After the Rehearsal: Notes on "Charlie Brown"’s First Dress: "You’re a Good Man, Charlie Brown" at Quad City Music Guild Print
Theatre - Reviews
Written by Mike Schulz   
Wednesday, 29 March 2006 09:25

J. Adam Lounsberry and Nathan Bates in You're a Good Man, Charlie BrownAnyone who has spent a significant amount of time in theatre knows that if your first dress rehearsal goes even the least bit well, there's cause for celebration. Having seen the first dress of the Quad City Music Guild's You're a Good Man, Charlie Brown this past Sunday, I can assure the production's participants: There's cause for celebration, because things appeared to go considerably better than "the least bit well."

But it would be completely unfair to offer a review of the performance, because what I saw wasn't a performance - it was a rehearsal. A very good one, but a rehearsal nonetheless. Most of what was deficient about Sunday's show - the slow cue pick-ups, the distracting body-mic glitches, and, above all, the noticeable nerves - will, I'm guessing, be ironed out by the production's opening night on March 31, and for those who are involved with them, the great thing about rehearsals is that you're allowed to fail - rehearsals are where you make the mistakes you don't want to make during performance. Rehearsals aren't designed to be reviewed.

Having said that... .

What seemed to be missing on Sunday night was spark. There were a lot of very good things happening on the Prospect Park stage, but as of this initial dress rehearsal, they were mostly understated things, and this show needs a few more firecrackers going off; Music Guild's Charlie Brown was big on charm but lacking in vitality.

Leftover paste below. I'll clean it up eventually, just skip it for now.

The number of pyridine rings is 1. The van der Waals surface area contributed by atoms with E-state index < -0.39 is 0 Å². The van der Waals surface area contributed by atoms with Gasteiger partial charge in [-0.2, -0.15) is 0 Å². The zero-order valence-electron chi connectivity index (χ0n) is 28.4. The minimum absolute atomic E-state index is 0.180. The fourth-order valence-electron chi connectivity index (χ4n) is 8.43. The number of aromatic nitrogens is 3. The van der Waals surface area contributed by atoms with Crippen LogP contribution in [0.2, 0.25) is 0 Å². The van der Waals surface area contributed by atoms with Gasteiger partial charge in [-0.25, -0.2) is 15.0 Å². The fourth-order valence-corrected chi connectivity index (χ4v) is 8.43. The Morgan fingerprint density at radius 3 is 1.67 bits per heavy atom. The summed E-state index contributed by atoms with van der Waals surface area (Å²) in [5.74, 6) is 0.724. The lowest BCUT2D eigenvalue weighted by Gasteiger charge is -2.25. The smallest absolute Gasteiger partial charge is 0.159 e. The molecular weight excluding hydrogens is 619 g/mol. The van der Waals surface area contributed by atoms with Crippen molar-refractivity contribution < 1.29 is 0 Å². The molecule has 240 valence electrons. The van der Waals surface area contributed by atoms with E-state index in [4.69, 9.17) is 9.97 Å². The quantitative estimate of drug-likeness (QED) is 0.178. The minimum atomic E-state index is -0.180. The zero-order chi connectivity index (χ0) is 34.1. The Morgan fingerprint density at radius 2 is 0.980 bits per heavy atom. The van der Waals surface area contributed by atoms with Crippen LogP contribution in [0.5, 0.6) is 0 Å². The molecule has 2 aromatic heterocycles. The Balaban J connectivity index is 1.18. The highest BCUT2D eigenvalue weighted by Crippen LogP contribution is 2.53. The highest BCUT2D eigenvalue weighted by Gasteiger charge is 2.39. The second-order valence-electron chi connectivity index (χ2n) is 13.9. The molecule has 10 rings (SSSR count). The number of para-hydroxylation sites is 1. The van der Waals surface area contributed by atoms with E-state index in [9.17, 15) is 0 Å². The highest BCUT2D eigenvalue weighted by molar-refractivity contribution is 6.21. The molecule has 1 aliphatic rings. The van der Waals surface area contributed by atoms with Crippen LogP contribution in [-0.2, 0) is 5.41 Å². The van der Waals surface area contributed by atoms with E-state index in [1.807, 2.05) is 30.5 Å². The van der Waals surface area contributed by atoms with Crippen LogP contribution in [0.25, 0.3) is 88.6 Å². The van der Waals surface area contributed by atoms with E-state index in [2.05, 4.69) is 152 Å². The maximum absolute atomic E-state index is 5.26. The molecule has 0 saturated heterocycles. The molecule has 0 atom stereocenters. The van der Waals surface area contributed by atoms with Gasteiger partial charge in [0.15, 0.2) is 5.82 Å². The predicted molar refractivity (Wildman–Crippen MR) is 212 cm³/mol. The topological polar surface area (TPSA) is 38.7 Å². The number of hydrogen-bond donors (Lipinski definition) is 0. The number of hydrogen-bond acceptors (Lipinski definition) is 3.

Director Harold Truitt, though, brings a lot of really clever touches to the familiar 'Peanuts" material, and stages some fantastic comic-strip tableaux; the images of Lucy sitting with her back against Schroeder's piano are especially good. (Like the best scenes in this Charlie Brown, they bring back happy memories of Charles M. Schulz's cartoons.) The production's over-sized sets are delightfully inventive; the set pieces are all just a little too big for the actors. (J. Adam Lounsberry's Charlie Brown was never sweeter than when sitting on the over-sized park bench, his legs dangling.) And the show's material, of course, gives Music Guild's production built-in appeal - it was hard to stifle a happy shiver when the gifted orchestra first launched into the show's signature "Peanuts" theme.